New Estimates Suggest U.S. War Led to Nearly Half a Million Iraqi Deaths

For every three people killed by violence in Iraq, two died as a result of conflict-crippled health care, water, and transportation systems, a new study finds.

Dozens of empty coffins are carried by Iraqi security forces in the Shiite holy city of Najaf, south of Baghdad, during a ceremony held on Oct. 7, 2008 to commemorate Iraqi mass graves victims.
National Journal
Marina Koren
Oct. 15, 2013, 1:08 p.m.

Es­tim­at­ing cas­u­al­ties of war is a dif­fi­cult sci­ence. Ex­act counts are nearly im­possible to achieve, es­pe­cially in areas where vi­ol­ent con­flict con­tin­ues long after the last of for­eign troops have with­drawn. De­term­in­ing a death toll for Ir­aqi ci­vil­ians dur­ing the eight-year U.S.-led oc­cu­pa­tion has proven es­pe­cially chal­len­ging. Mul­tiple at­tempts by dif­fer­ent or­gan­iz­a­tions have covered only a few years of the war, and the res­ult­ing tal­lies range from as low as just over 100,000 to as high as 600,000.

The latest es­tim­ates, de­tailed in a study pub­lished Tues­day in the journ­al PLOS Medi­cine, come from an in­vest­ig­a­tion in­to the total num­ber of Ir­aqi deaths between 2003 and 2011 by the Uni­versity of Wash­ing­ton De­part­ment of Glob­al Health. Nearly 40 per­cent of deaths in Ir­aq that oc­curred in that time peri­od were a res­ult of the U.S. con­flict, re­search­ers say, put­ting the death toll at about 461,000.

Re­search­ers vis­ited 2,000 ran­domly se­lec­ted homes throughout the Middle East­ern coun­try. They asked adults to re­count births and deaths with­in their im­me­di­ate and ex­ten­ded fam­ily since 2001. Through this can­vassing, the re­search­ers es­tim­ated 405,000 deaths could be at­trib­uted to the war through mid-2011. They made up the re­main­ing sev­er­al thou­sands in their fi­nal num­ber by es­tim­at­ing mor­tal­ity rates for about 2 mil­lion people who fled the coun­try dur­ing the con­flict.

Re­search­ers say 60 per­cent of the 461,000 deaths are dir­ectly at­trib­uted to vi­ol­ence, such as gun­shots (62 per­cent), car bombs (12 per­cent), and oth­er ex­plo­sions (9 per­cent). Non­vi­ol­ent deaths were at­trib­uted to health prob­lems stem­ming from crippled health care, clean wa­ter, nu­tri­tion, and trans­port­a­tion sys­tems. For every three people killed by vi­ol­ence, two died as a res­ult of crum­bling in­fra­struc­ture that sup­ports these areas, ac­cord­ing to the study.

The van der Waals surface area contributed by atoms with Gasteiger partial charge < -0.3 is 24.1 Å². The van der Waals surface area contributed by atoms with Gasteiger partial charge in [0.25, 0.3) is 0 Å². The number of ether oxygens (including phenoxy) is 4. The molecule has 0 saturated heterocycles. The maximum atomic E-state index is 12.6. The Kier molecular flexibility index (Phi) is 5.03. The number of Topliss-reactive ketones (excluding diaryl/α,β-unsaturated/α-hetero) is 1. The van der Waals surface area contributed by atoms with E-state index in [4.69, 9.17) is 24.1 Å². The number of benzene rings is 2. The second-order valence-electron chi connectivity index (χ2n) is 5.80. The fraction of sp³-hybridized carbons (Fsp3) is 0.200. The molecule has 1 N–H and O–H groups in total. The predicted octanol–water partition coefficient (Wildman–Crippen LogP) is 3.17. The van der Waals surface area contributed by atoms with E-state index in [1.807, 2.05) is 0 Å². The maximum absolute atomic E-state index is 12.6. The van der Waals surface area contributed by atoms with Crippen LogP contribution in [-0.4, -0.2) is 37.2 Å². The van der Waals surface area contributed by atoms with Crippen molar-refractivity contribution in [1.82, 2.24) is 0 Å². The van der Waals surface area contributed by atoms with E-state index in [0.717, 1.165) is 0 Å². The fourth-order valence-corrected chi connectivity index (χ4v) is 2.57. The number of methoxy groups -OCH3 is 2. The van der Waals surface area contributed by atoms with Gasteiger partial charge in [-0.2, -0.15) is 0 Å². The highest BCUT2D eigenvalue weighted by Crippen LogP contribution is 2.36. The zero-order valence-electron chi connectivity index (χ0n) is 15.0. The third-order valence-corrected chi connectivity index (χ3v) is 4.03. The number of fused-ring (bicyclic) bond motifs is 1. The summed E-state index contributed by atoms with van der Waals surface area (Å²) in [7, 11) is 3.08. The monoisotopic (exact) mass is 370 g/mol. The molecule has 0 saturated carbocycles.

The sur­vey, however, like the oth­ers that came be­fore it, is not without its lim­it­a­tions. The re­search­ers state their cas­u­alty es­tim­ate with 95 per­cent cer­tainty. The ac­tu­al num­ber, they write, could be as low as 48,000 or as high as 751,000. The re­search­ers point to the af­ter­math of the 2010 earth­quake in Haiti as an­oth­er ex­ample of a situ­ation in which wildly dis­sim­il­ar cas­u­alty counts were un­avoid­able. In the years since, the death toll for the nat­ur­al dis­aster has been es­tim­ated to be any­where between 46,000 and 316,000, re­veal­ing the prob­lem­at­ic prac­tice of cal­cu­lat­ing mor­tal­ity.

MOST READ
What We're Following See More »
1.5 MILLION MORE TUNED IN FOR TRUMP
More People Watched Trump’s Acceptance Speech
1 days ago
THE DETAILS

Hillary Clinton hopes that television ratings for the candidates' acceptance speeches at their respective conventions aren't foreshadowing of similar results at the polls in November. Preliminary results from the networks and cable channels show that 34.9 million people tuned in for Donald Trump's acceptance speech while 33.3 million watched Clinton accept the Democratic nomination. However, it is still possible that the numbers are closer than these ratings suggest: the numbers don't include ratings from PBS or CSPAN, which tend to attract more Democratic viewers.

Source:
×